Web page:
CHILD AND YOUTH HUNGER IN MICHIGAN
Some 338,000 children in Michigan (about one in five) live in households that are “food insecure.” The deleterious effects of child hunger have been well-established: a lack of consistent, nutritious food impairs cognitive development and a child’s ability to concentrate in school. Children who are food insecure are more likely to require hospitalization, may be at risk for chronic diseases such as anemia and asthma, have more frequent instances of oral health problems and may experience an increase in an array of behavior problems including irritability, fighting, hyperactivity, aggression, and bullying. A number of organizations that have been working for several years to address this issue on both the statewide (Food Bank Council of Michigan) and local levels (Kids’ Food Basket in west Michigan and Zaman International in southeast Michigan) have done much to alleviate the problem through increasing emergency food resources and coordinating efforts among multiple agencies and participants, but the very serious problem child and youth hunger persists.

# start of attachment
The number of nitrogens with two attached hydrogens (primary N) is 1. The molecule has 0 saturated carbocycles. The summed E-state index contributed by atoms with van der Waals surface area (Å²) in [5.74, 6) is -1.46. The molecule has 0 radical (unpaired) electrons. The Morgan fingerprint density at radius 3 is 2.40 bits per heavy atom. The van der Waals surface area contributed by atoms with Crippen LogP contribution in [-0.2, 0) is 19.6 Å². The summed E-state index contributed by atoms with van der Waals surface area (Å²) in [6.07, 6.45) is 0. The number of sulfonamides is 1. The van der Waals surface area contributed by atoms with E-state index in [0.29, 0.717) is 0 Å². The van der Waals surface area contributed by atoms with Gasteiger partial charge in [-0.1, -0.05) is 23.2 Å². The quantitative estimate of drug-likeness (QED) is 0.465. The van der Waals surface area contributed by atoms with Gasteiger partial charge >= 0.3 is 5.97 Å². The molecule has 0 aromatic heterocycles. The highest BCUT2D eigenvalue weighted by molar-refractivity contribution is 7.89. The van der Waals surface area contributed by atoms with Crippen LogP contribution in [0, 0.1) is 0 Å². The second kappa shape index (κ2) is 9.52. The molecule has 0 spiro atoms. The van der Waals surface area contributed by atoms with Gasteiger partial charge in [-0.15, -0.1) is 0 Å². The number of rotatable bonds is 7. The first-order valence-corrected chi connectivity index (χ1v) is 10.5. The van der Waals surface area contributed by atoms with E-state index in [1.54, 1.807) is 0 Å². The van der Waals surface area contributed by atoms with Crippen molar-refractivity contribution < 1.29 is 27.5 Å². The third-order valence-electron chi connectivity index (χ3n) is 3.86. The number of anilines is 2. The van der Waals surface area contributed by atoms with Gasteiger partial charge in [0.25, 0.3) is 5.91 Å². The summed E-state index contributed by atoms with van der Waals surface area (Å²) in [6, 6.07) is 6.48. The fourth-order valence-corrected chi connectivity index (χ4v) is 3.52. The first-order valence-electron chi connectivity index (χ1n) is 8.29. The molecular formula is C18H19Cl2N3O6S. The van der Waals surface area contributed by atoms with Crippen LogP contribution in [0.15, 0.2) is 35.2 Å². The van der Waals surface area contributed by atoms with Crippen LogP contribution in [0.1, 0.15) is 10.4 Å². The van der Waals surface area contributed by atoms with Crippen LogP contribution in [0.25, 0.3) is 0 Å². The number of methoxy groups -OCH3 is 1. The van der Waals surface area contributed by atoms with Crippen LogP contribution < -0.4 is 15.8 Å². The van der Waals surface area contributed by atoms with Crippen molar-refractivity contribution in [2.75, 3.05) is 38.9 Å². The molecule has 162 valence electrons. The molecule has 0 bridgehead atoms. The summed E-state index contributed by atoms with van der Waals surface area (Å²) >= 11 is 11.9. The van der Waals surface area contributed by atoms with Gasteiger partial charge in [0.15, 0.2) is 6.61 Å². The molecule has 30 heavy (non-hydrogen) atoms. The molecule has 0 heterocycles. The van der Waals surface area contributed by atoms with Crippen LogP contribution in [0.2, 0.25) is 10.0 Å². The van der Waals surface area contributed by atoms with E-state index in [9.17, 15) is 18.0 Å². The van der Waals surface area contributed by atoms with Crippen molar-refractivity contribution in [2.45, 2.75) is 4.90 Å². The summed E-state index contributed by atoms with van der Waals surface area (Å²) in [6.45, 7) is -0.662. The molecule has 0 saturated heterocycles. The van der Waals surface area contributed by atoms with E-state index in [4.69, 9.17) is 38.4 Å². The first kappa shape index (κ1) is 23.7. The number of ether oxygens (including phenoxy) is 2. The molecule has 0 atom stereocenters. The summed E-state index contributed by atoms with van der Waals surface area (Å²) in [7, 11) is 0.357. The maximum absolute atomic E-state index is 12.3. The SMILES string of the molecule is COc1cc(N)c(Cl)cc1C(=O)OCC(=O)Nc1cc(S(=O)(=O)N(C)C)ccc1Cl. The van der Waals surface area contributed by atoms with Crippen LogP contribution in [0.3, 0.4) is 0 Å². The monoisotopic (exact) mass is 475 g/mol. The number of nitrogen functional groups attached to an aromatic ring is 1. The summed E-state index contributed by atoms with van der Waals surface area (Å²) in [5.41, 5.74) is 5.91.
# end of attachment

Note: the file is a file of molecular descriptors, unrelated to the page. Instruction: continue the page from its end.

SOME QUESTIONS FOR YOU TO CONSIDER IN ADDRESSING THIS ISSUE:
What do you see as the root cause or causes of this problem? (To what extent is food insecurity an economic problem? A public health problem? An educational problem? A workforce problem?)
On the state level, what impact might child hunger have beyond those directly affected by this issue?
What further information—and what kind of information--would you need to better understand and address this problem?